For decades, scientists have believed that life on other planets can only exist if there is water, and the planet is in the “Goldilocks” zone. A planet is in the Goldilocks or habitable zone if it is the right distance away from their sun or star.
Saturn’s largest moon Titan is not in the habitable zone, but it does have a dense atmosphere. It is also the only object, other than Earth, that has stable bodies of surface liquid. With a radius of less than half that of Earth (1601 miles as opposed to 3959 miles), it is nevertheless considerably bigger than our moon which has a radius of 1079 miles.
These factors had scientist decide that Titan was worth exploring and on 25 December 2004, the Huygens atmospheric entry probe was launched to help in the investigation. Since its successful landing on Titan in 2005, a team of researchers at Cornell University have been simulating the conditions found in an effort to show that certain chemical reactions could lead to life forms, even if there is no water present. If this is the case, the theory of life only existing on planets in the Goldilocks zone will continue to lose credibility.
The researchers reason that for life to come about in places not deemed viable by the traditional theories, some type of action needs to be going on. Titan has rainfall and erosion – both caused by liquid movement, exactly the action researches were looking for. The liquid in question is however not water. Ethane and methane rain has brought down hydrogen cyanide that has been found in Titan’s sediment. Although there is water on Titan, it is frozen solid and deep underground.
Once the data from Huygens uncovered these molecules, the researchers designed simulations, hoping that the reactions from these would form the basis of the creation of polyimine polymers. Huygens’ data has shown that polymers such as polyimine has already developed on Titan’s surface.
Once polymers are present, these can result in prebiotic reactions, which in turn leads to a form of life. The simulations done by the team Cornell University showed that not only are such reactions possible, but the structures that came about are able to absorb the wavelengths of the sunlight present on Titan’s surface.
The origin of life question has been around forever. Hydrogen cyanide’s (HCN) chemistry is central to current thinking on the subject. Measurements made by the Huygens probe have shown differences between the surface and the atmosphere of Titan. It is believed that HCN-based polymers have formed on the surface of the moon because of atmospheric chemistry. If this is the case, Titan has been identified as a valuable “natural laboratory”, and can be used for exploring possible non-terrestrial types of prebiotic chemistry.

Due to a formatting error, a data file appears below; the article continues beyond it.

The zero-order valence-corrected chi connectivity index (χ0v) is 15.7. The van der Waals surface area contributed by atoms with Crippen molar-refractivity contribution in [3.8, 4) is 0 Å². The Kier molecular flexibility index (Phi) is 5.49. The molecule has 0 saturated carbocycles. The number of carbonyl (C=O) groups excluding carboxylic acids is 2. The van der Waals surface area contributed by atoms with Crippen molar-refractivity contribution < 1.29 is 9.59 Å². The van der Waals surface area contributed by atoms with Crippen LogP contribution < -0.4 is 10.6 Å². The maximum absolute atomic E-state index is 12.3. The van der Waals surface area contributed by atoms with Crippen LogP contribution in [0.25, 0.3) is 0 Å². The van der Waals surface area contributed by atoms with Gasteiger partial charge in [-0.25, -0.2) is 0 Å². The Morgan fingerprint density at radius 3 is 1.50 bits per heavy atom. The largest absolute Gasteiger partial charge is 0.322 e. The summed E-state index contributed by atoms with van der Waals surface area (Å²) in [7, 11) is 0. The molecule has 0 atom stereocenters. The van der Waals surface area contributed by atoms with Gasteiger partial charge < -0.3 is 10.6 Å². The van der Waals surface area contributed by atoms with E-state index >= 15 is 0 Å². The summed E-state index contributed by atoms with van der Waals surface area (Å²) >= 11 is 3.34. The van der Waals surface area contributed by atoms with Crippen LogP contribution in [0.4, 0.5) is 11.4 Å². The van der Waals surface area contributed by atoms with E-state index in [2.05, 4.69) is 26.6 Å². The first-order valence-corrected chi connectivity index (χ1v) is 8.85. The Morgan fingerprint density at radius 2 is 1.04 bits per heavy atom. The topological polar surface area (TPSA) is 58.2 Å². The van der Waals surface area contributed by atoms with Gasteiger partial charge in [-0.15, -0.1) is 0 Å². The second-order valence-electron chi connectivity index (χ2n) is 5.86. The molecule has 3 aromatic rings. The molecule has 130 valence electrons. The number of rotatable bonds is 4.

Polyimine (pI) has been identified as a polymer that is a major component in laboratory experiments involving polymerized HCN. Theoretical calculations have now been used to study the chain conformations of polyimine.
The polymer has a flexible backbone, which makes it possible for it to exist in several different polymorphs. These are relatively close in energy and both the structural and electronic variations amongst them is astounding. Over a 3-eV range, the band gap changes when it moves from a planar sheet-like structure to progressively more coiled conformations.
Titan’s atmosphere has a window of relative transparency and this indicates that pI could be photo-chemically active. If this were the case, it would in turn drive chemistry on the moon’s surface. If catalysis or photochemistry is available to lower reaction barriers sufficiently, the dynamics for removing and adding HCN from pI is plausible.
Speculation suggests that pI’s intra- and intermolecular hydrogen bonds’ directionality may drive the forming of ordered structures, albeit partial. Some of these structures may synergize with photon absorption and act as a catalyst.
The researchers are hoping that their work, and that done by others, will result in the sending of a next probe to Saturn’s moon. They suggest that this probe should have the ability to test for different forms of life. The design of future missions to Titan will be aided by studies on the density and solubility of the pI polymers.